What is Internalized Homophobia? – McCulley
“I’d kill him,” he said. This was someone talking about their son, if he came out as gay. He was drunk, and he was in high school, but so was everyone else. “Not kidding. I would kill him,” you could tell even through the slurred words that he meant it. Of course, he didn’t have a son, and maybe his opinion has changed since then — but it’s hard to believe this line of thinking came from nowhere.
I grew up in a town just south of Denver. A rich, affluent part of the country leaning right. I heard statements with similar sentiment to the one above often enough to hate myself for being gay.
It’s a weird feeling to harbor hate for yourself. I did it long before I even knew who I was. I remember getting into an argument with one of my friends about whether or not being gay was a choice in the 8thgrade. Long before I believed it was possible that I was gay I argued that being gay was a choice. “So you could chose to be gay?” he asked. “Yes.” It should have been the first red flag — but at the time it was something I really believed. I was choosing to be straight. I had it engrained in my head that was the superior way to be. When, years later I came to terms with the fact that I was gay, that same engraving hadn’t just faded — I felt inferior. For years.
For years I felt, and sometimes still feel, like less of a man. It’s nonsense, and every logical part of my brain knows now that it isn’t true, but humans aren’t robots. I can’t just wipe away the feelings, and the line of thinking I experienced for years during my childhood and early adolescence.
Coming out to my friends was a struggle — even though I knew they would still accept me. They’re some of the most loving people I’ve met in my entire life. I was always blessed with amazing friends who have supported me in everything I’ve done.
Coming out to my parents wasn’t so easy. I’d heard them make questionable remarks about gay people — but nothing seriously homophobic. I’d heard my brother; however, say some pretty terrible things about gay people, and I had to think that came from somewhere. I was lucky, and my parents did accept me, but there are so many who aren’t so lucky.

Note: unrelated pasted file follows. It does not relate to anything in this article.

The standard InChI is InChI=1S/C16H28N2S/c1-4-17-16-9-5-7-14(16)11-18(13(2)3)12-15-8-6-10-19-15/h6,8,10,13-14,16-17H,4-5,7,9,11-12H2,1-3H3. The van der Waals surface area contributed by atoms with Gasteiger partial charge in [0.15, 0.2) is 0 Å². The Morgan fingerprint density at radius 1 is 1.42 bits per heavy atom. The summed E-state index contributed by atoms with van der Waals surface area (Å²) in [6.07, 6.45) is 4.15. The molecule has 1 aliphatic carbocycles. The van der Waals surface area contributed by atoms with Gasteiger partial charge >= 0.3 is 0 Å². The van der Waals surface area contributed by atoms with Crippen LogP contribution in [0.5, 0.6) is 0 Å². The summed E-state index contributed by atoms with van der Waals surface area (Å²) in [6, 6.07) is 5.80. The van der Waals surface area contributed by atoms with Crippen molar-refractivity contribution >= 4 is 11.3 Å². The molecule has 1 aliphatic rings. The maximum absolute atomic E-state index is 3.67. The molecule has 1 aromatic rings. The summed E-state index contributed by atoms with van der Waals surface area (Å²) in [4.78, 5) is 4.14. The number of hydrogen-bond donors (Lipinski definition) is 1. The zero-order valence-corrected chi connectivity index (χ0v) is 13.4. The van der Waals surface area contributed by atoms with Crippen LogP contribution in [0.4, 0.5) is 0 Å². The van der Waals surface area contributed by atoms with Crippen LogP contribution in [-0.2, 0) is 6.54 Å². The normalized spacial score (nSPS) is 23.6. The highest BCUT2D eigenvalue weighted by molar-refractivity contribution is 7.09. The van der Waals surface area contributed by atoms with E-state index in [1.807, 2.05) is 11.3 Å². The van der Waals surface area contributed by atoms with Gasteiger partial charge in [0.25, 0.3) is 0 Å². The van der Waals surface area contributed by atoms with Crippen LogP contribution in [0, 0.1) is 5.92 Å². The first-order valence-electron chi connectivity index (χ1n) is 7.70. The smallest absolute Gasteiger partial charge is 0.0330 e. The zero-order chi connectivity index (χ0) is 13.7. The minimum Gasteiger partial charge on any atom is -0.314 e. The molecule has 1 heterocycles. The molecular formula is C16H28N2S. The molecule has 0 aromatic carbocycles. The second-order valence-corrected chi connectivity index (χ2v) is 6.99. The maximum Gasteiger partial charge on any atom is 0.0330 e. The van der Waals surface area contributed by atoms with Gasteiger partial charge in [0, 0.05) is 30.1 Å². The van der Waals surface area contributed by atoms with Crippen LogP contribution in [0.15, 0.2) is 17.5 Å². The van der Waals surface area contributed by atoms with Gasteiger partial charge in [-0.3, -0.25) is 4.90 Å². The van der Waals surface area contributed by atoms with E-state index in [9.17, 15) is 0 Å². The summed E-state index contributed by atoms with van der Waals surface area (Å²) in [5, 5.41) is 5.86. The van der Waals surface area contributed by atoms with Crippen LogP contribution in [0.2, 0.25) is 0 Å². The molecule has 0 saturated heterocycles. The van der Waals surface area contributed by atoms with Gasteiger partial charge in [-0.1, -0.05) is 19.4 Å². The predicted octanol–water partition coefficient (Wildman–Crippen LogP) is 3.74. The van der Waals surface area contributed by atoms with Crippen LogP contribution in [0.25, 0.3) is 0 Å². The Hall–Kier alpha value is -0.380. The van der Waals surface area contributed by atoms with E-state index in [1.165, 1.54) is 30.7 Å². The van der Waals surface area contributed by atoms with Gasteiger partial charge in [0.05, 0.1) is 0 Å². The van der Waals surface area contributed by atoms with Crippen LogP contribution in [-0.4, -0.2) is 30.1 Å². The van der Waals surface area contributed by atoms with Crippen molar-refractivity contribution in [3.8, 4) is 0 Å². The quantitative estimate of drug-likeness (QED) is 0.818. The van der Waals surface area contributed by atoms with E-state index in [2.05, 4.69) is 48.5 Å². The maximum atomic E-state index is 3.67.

There are people who suppress it all for many more years, and then there are those who are so brave, and come out to their parents only to be cast out and ostracized.
The thing most people don’t understand is the internalized homophobia many gays have as they slowly accept themselves for who they really are. It can be damaging to the individual, or worse. For instance, the many founders of gay conversion therapy who years later came out as gay themselves. These people harmed others because of the hatred they harbored with the fact that they were gay,
These feelings come from growing up in a society that shows you being gay is wrong, and it takes years of reflection and acceptance to grow out of these feelings — if you ever truly can. I realized my internal homophobia at a young age. Unlike some, I didn’t harbor these feelings for any other gays, but only about myself. I thought if I was gay — I would be less of a human being. Someone less deserving of love then others.
As I grew, and I was loved by those around me, I grew out of these feelings. Despite the fact that there are still other struggles that come with being gay, these feelings of internal homophobia are over.
It can be a long and hard process and it isn’t one that will disappear overnight. Anyone who harbors ill feelings towards themselves or other has to relearn, and slowly move past those feelings. However, coming to terms with yourself and surrounding yourself by supportive and loving individuals who you can be honest with is leaps and bounds better than surrounding yourself with hatred.
I don’t often go back to where I grow up, but my friends often come to visit me. My friends still love, and accept me, but even better I accept myself. So when I heard my brother talk about how he needed a new backpack because he saw a gay kid wearing the same one he had, it didn’t affect me the way the kids threats to his future child did. I knew he was simply ignorant, and a person whose words held no weight.